Black radio owners worried about performance royalty bill

Chronic Magazine:

As we listen to our favorite tunes on the way home, a storm is brewing around the future of black radio. Here’s the skinny. ….

The hot-button issue of whether radio should pay performance royalties to artists for playing their music has split Michigan Democrat John Conyers from some of his long-time allies in the civil rights movement. Following in the footsteps of satellite, cable and Internet music services, the Performance Rights Act would result in AM and FM radio stations paying performers to play their songs.

The Rev. Al Sharpton and the Minority Media and Telecommunications Council, among others, have warned its impact would be "devastating" to minority stations, because they can't afford more expenses in these hard times.

David Honig, council executive director, says it would put "at least a third" of minority stations out of business. That sentiment became a reality just over a week ago after the U.S. House Judiciary Committee voted 21 to 9 to approve the Performance Rights Act. Just three days later, three black Philadelphia stations facing overwhelming song royalties were sold to catholic churches.

Meanwhile, the music industry has always wanted this legislation, and Conyers has been an advocate.

The fate of the bill in the full House is uncertain, but it seems to have its best ever chance to pass. It is expected that amendments will be added to make it more palatable to opponents, and Conyers offered one of the first when he proposed small stations (those stations with billing less than $1.25 million) pay only a $500 annual blanket royalty fee.

Up to this point, broadcasters have flatly rejected any compromise. But National Association of Broadcasters President David Rehr, a no-compromise hardliner has resigned.

"This is not a revolutionary concept," Conyers said of the proposed performer's fee for AM and FM stations. "Everybody gets paid for their creativity and their work."

However, Conyers and other committee members said their offices had been flooded by critics of the bill.

Conyers said he shares the concern about the potential impact of new fees on small broadcasters.

As a result, he proposed changes that were agreed to that create a sliding fee scale for small broadcasters and delays the start date of payments:

• Stations with annual gross revenues of less than $100,000 would pay $500 each year. Those with gross revenues between $100,000 and $500,000 would pay $2,500. Those between $500,000 and $1.25 million would pay a royalty fee of $5,000 per year.

In the original bill, stations with gross revenues of less than $1.25 million would pay a flat fee of $5,000.

Conyers believes the change to a sliding fee would affect 90 percent of all minority-owned radio stations, and 77 percent of all radio stations.

• The fees wouldn't start for three years if a station's revenues are less than $5 million annually, and for 1 year for others.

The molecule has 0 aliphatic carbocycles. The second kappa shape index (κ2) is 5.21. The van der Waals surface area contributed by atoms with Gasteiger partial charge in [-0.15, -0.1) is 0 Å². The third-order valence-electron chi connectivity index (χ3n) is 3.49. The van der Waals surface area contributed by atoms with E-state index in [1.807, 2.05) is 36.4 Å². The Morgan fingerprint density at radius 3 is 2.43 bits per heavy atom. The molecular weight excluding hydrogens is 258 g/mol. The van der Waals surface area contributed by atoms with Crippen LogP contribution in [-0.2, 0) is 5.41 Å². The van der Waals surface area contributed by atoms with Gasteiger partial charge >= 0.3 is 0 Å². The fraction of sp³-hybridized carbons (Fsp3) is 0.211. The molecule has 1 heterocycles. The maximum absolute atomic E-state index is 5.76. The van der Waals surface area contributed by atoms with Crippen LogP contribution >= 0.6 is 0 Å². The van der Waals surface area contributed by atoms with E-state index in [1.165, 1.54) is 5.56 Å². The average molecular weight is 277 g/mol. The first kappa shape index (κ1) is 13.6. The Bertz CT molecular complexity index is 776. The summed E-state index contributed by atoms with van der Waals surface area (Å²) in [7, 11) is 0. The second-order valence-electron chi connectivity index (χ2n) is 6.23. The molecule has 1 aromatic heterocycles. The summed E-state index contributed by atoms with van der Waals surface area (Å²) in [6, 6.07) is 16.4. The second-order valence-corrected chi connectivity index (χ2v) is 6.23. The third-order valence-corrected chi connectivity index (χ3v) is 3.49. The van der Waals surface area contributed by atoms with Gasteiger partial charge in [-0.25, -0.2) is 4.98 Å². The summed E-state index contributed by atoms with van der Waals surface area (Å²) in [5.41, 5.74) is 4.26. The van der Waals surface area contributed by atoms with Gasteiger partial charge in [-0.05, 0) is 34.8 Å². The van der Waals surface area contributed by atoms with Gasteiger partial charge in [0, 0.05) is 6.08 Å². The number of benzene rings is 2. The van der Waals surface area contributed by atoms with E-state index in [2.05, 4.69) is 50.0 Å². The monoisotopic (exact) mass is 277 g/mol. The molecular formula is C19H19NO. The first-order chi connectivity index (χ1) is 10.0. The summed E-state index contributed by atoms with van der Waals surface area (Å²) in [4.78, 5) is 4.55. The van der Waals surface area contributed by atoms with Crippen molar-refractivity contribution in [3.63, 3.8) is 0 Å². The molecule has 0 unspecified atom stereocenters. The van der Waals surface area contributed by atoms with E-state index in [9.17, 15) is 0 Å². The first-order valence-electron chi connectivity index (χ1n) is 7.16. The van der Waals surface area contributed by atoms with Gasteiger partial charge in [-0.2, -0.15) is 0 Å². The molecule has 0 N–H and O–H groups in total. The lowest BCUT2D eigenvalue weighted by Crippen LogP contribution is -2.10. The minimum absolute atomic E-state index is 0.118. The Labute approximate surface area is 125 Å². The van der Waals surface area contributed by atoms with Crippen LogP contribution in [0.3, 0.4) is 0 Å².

Talk radio stations playing only snippets of songs are exempt, as are broadcasts of religious services. Non-commercial stations, such as college stations, would pay $1,000.

Larger stations would work with performers to negotiate fees, which would then be approved by Copyright Royalty Board. A copyright arm of the Library of Congress, the royalty board would set rates when agreements can't be reached.

Conyers also asked for a Government Accountability Office study of the bill's potential impact on radio broadcasters, as well as performing artists and copyright holders.

Still Conyers' changes weren't enough to quiet concerns.

Critics argue that it's unfair to charge them a royalty fee when they can't charge performers a fee for the advertising they grant them that then turn into sales of CDs and concert tickets.

"Broadcasters bring value to the recording artist by airing their songs," said Karole White, president and CEO of the Michigan Association of Broadcasters.

"Many of our members have awards given to them by artists, by recording companies thanking them for making them the stars they are today. We are prohibited from charging anyone for the music that we play," she added.

Even more convincing, Radio One founder Cathy Hughes - who contends the bill threatens the survival of minority and women-owned stations during rocky economic times - has written an open letter pleading with her congressman John Conyers to think twice about a bill he is proposing that would require radio stations to pay for music from overseas.

Still one has to wonder if black radio would stand a better chance at survival if they actually provided a better quality product. Station owners and activists say it's a tax that they might not be able to afford, and that might put them out of business. However, listeners like myself have grown so tired of the empty, violent and misogynist lyrics that I have turned to satellite radio and my trusty iPod.

At the end of the day, it’s all one big cycle that must be figured out ASAP.

article originally published at Chronic Magazine.

The media's job is to interest the public in the public interest. -John Dewey